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Old 30th Dec 2010, 00:03
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BOAC:

Another airplane went off the end of the runway last month, and such events happen periodically there, he said.

- don't you just love it?
Without a bit of history, the statement does seem absurd. Here is some context:

The runway is 6,300 feet in length at an elevation of 6,500, msl. The airport is owned by the county who planned a long time ago to lengthen the runway by approximately 1,000 feet. But, the environmentalists got the federal government involved in some kind of "funny" land swap, which placed the airport in the Teton National Park.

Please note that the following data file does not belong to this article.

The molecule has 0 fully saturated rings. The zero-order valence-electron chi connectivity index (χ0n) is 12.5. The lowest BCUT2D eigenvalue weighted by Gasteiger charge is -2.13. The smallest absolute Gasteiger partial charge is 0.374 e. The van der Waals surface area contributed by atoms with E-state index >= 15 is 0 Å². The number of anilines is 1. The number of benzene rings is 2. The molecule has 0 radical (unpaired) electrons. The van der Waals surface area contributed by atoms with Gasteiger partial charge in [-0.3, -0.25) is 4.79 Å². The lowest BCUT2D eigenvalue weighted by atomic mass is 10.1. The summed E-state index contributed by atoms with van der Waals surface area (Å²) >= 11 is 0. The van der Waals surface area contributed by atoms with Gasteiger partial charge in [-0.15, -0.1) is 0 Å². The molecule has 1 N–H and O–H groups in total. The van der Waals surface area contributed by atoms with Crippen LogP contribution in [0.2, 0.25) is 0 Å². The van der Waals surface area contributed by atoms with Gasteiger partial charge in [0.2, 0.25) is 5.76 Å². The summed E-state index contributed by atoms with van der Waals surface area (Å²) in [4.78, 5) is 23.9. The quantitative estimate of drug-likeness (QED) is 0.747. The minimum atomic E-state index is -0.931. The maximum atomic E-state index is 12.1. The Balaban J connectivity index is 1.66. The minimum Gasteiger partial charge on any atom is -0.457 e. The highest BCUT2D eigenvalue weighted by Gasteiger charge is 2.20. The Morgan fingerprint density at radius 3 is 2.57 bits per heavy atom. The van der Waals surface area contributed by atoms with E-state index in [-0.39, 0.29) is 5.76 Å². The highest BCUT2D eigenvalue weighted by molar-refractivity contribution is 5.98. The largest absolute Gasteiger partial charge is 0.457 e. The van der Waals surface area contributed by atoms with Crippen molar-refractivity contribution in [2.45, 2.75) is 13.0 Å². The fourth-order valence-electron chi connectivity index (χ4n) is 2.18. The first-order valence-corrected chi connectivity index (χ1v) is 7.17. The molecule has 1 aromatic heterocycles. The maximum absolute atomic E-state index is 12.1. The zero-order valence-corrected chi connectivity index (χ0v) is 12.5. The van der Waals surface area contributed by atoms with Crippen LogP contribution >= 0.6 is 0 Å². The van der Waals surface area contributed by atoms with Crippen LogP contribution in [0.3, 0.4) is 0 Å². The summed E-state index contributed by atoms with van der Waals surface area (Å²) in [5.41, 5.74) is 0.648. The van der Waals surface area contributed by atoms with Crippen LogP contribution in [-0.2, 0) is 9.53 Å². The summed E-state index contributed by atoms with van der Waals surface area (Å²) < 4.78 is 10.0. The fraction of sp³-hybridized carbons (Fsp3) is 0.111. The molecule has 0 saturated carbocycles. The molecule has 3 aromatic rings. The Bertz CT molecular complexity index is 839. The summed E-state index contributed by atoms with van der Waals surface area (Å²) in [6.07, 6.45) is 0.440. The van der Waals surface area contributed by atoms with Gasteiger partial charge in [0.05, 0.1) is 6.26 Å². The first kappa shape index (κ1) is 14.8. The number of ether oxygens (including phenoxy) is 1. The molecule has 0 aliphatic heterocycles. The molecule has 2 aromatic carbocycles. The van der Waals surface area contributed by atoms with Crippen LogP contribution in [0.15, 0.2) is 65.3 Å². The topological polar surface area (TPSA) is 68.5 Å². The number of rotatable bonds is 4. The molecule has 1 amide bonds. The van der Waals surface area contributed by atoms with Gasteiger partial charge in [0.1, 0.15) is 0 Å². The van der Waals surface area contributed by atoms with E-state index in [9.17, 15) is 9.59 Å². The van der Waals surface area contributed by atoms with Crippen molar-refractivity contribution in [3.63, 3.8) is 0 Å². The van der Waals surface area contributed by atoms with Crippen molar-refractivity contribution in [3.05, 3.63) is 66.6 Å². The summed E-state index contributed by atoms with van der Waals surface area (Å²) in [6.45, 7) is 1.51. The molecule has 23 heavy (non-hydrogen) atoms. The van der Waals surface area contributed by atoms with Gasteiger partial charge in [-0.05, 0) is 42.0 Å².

The U.S. National Park Service (USNPS) then put the lid on the runway expansion, using not only federal supremacy, but national park precepts of "park environment first." The USNPS couldn't care less about air operations safety. It's all about the environment with them. That would be "okay" except the airport was there first, then some land useless to the ambience of the park was shoved inside of the park boundaries for no reason other than to put a lid on the airport, but without limiting the overwhelming desire of the public to use this remote airport.